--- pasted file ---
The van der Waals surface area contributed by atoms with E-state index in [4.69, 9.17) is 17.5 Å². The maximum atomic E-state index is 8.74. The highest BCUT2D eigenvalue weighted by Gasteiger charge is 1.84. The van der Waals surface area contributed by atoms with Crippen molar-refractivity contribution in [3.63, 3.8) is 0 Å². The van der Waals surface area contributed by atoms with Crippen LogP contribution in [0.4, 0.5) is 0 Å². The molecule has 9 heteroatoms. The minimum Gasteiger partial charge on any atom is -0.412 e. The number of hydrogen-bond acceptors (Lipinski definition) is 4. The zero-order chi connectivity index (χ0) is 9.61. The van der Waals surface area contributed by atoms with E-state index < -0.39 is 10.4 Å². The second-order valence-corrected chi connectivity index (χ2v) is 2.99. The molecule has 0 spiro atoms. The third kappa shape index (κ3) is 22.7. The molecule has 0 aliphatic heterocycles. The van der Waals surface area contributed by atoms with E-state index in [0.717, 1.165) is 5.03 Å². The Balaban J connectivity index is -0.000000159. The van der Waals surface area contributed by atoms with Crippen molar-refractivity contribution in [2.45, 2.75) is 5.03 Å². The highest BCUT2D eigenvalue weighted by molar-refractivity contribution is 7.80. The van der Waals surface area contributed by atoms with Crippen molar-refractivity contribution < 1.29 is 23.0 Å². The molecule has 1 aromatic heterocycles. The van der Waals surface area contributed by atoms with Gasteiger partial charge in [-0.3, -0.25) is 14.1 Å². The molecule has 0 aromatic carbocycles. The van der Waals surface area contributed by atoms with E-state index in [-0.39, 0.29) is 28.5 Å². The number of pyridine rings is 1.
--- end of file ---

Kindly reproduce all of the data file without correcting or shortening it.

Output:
The van der Waals surface area contributed by atoms with E-state index in [4.69, 9.17) is 17.5 Å². The maximum atomic E-state index is 8.74. The highest BCUT2D eigenvalue weighted by Gasteiger charge is 1.84. The van der Waals surface area contributed by atoms with Crippen molar-refractivity contribution in [3.63, 3.8) is 0 Å². The van der Waals surface area contributed by atoms with Crippen LogP contribution in [0.4, 0.5) is 0 Å². The molecule has 9 heteroatoms. The minimum Gasteiger partial charge on any atom is -0.412 e. The number of hydrogen-bond acceptors (Lipinski definition) is 4. The zero-order chi connectivity index (χ0) is 9.61. The van der Waals surface area contributed by atoms with E-state index < -0.39 is 10.4 Å². The second-order valence-corrected chi connectivity index (χ2v) is 2.99. The molecule has 0 spiro atoms. The third kappa shape index (κ3) is 22.7. The molecule has 0 aliphatic heterocycles. The van der Waals surface area contributed by atoms with E-state index in [0.717, 1.165) is 5.03 Å². The Balaban J connectivity index is -0.000000159. The van der Waals surface area contributed by atoms with Crippen molar-refractivity contribution in [2.45, 2.75) is 5.03 Å². The highest BCUT2D eigenvalue weighted by molar-refractivity contribution is 7.80. The van der Waals surface area contributed by atoms with Crippen molar-refractivity contribution < 1.29 is 23.0 Å². The molecule has 1 aromatic heterocycles. The van der Waals surface area contributed by atoms with Gasteiger partial charge in [-0.3, -0.25) is 14.1 Å². The molecule has 0 aromatic carbocycles. The van der Waals surface area contributed by atoms with E-state index in [-0.39, 0.29) is 28.5 Å². The number of pyridine rings is 1.